This lab was challenging for me, but through trial and error, I completed it.  First I need to apologize to Dr. Thomas for my oversized folder because I believe I duplicated all of my souvenirs to make sure I did not lose any.  So sorry.

I found myself having to step away for a bit and then dive back into the assignment at hand. Sometimes I would see little errors if I returned later. I realized after some of the commands that they worked in different ways or I had to simply adjust the code slightly to make it work. In the practice exercises 3.2, 3.3, and 3.4, I definitely had to consult the solutions for guidance.  I tried over and over with most of the exercises, many of which I am sure are not correct.  Through manipulation of the code, in certain attempts, it would actually follow through and go my way.  For my graph of top ten in Sense, I somehow managed to print a graph with a curved incline but no data or words at the bottom.  I kept getting error messages throughout but after several tries, I usually succeeded in one way or another.  I am satisfied that I completed the work—the back and forth through trial and error because I feel like the exposure to such an exercise was educational and enlightening. Although there is no doubt, text analysis and/or coding is a daunting task.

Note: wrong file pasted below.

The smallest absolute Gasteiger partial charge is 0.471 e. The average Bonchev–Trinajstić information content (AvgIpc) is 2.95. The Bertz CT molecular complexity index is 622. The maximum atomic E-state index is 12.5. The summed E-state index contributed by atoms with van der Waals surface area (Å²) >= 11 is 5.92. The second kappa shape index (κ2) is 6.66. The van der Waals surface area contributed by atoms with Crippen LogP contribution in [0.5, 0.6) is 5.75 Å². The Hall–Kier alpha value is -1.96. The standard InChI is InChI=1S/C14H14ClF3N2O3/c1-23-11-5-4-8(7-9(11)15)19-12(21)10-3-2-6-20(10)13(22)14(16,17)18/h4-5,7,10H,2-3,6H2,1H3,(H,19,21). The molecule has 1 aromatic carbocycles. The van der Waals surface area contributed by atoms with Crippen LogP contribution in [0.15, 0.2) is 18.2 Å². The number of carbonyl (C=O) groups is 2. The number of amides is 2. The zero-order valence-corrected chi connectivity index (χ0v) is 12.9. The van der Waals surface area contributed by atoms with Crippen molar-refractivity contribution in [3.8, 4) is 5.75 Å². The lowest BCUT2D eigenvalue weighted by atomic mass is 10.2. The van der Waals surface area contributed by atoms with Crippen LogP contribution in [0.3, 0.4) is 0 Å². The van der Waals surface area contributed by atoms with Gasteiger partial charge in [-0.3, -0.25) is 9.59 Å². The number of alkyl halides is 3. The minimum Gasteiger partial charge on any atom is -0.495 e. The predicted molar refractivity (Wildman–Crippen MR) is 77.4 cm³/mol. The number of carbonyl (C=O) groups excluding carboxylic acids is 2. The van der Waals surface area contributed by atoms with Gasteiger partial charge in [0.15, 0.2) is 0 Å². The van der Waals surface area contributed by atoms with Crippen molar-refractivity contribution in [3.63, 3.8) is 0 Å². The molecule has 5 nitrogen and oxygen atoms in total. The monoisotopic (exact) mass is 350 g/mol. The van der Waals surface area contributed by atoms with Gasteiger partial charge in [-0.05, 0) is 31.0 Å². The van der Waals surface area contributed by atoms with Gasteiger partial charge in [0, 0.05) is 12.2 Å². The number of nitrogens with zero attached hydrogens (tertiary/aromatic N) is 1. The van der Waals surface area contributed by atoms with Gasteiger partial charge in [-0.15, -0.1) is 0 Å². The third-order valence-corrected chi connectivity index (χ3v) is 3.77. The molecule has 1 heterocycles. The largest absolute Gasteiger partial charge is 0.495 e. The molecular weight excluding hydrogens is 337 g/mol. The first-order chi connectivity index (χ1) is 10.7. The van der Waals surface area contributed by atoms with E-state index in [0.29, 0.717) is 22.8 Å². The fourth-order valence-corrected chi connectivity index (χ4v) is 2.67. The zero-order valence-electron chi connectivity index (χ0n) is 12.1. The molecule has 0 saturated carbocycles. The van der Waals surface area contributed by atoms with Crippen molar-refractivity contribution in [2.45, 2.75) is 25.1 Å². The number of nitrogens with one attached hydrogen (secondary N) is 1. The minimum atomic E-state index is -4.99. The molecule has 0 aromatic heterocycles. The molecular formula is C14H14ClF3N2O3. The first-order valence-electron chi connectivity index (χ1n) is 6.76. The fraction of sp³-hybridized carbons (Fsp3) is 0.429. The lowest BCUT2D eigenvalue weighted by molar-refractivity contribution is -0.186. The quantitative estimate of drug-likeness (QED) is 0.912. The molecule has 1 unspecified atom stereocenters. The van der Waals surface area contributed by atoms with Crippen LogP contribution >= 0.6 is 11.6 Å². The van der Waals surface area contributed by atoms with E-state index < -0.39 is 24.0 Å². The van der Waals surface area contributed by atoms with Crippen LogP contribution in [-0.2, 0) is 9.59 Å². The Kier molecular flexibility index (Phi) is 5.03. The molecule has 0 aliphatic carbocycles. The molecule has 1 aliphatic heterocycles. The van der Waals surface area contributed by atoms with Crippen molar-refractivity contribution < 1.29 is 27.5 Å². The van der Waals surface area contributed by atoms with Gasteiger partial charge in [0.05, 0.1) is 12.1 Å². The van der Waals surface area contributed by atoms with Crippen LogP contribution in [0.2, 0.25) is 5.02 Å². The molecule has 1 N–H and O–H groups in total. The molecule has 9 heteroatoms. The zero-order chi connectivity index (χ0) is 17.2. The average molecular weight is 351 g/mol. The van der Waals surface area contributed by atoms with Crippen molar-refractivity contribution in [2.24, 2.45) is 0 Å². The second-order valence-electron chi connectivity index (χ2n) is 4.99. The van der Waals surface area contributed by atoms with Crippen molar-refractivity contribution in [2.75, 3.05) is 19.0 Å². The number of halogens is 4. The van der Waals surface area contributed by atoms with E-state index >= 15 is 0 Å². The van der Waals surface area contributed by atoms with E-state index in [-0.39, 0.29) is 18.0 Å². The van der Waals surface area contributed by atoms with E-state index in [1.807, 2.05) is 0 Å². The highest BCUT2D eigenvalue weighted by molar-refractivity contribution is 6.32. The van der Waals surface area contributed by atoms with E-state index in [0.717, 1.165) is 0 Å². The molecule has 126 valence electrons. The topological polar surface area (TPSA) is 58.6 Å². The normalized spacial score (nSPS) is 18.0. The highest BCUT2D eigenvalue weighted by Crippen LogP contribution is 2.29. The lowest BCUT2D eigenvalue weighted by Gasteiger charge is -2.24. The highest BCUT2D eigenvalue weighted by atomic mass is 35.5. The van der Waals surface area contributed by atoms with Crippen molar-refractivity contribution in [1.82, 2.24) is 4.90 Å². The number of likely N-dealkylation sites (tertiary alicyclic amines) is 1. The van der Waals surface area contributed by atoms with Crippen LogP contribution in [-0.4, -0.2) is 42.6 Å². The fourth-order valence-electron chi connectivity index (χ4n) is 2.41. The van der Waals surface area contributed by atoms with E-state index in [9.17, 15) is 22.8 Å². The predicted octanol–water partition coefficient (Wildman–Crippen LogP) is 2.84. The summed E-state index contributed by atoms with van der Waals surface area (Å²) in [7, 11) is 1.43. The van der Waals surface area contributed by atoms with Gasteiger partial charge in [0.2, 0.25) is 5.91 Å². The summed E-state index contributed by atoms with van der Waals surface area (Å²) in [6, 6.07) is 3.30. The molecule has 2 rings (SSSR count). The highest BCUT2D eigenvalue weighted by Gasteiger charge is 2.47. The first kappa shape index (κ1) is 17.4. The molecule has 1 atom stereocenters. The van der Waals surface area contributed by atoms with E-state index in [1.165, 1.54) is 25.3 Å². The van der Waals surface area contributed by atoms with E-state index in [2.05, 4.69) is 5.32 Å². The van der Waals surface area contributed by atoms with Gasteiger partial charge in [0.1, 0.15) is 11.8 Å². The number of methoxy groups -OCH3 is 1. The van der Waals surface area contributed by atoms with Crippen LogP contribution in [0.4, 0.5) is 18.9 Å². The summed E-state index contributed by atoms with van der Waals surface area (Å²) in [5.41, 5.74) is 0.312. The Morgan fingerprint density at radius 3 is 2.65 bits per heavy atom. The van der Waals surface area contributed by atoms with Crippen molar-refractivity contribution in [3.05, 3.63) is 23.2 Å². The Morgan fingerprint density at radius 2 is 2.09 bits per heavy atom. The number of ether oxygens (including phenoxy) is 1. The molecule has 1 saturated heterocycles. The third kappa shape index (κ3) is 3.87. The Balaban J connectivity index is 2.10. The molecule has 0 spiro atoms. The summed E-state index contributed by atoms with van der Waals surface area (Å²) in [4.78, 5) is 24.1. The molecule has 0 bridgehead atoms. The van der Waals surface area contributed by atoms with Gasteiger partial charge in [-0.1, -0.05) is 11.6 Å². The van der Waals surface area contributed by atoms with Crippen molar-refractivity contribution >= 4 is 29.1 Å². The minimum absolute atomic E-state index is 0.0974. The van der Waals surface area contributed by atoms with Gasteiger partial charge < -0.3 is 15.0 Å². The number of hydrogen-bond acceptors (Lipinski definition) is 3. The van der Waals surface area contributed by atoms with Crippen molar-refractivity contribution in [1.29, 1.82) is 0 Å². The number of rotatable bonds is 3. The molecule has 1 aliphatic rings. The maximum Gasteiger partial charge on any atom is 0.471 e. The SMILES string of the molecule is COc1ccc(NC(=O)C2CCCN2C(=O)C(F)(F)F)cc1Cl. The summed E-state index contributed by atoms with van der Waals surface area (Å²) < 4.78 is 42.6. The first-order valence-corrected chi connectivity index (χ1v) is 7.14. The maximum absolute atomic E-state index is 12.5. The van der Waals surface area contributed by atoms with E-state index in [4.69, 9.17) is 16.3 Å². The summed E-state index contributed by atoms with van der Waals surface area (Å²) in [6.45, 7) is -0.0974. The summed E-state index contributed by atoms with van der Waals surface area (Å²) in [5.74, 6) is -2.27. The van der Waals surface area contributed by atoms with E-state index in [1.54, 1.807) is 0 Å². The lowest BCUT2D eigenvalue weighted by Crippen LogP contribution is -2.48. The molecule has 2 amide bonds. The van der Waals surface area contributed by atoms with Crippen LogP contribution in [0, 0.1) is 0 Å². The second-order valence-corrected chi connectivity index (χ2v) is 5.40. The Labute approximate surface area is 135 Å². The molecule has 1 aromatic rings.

I can see the benefits for being able to plot reoccurring words or the top ten to compare texts—one of which being a faster method if you know what you are doing. Close reading can perform similar tasks but nowhere near the seemingly boundless acts possible with text and coding. And with close reading, comes close note-taking—which is nearly automatic when you can program the computer to search for certain terms or frequencies in an actual text.  I was completely baffled by the last exercise in #3 and could not get my beginning steps to evolve into anything productive.  That was my breaking point.  I looked through and read through section 4 but did not overexert myself, of which Dr. Thomas is probably grateful because I would have no doubt harassed her with emails.

That said, I truly appreciate the experience of working with text analysis and code. Although a challenge, I can appreciate where our computing in humanities has the power to take us. Through the world of computing, we can access, manipulate and gather much information from the texts available. It can certainly be a beneficial tool for future humanities majors and quite possibly, English/Literature classes, which will likely have a better base knowledge in technology.  In other words, we can accommodate this part of humanities to better prepare users of this data.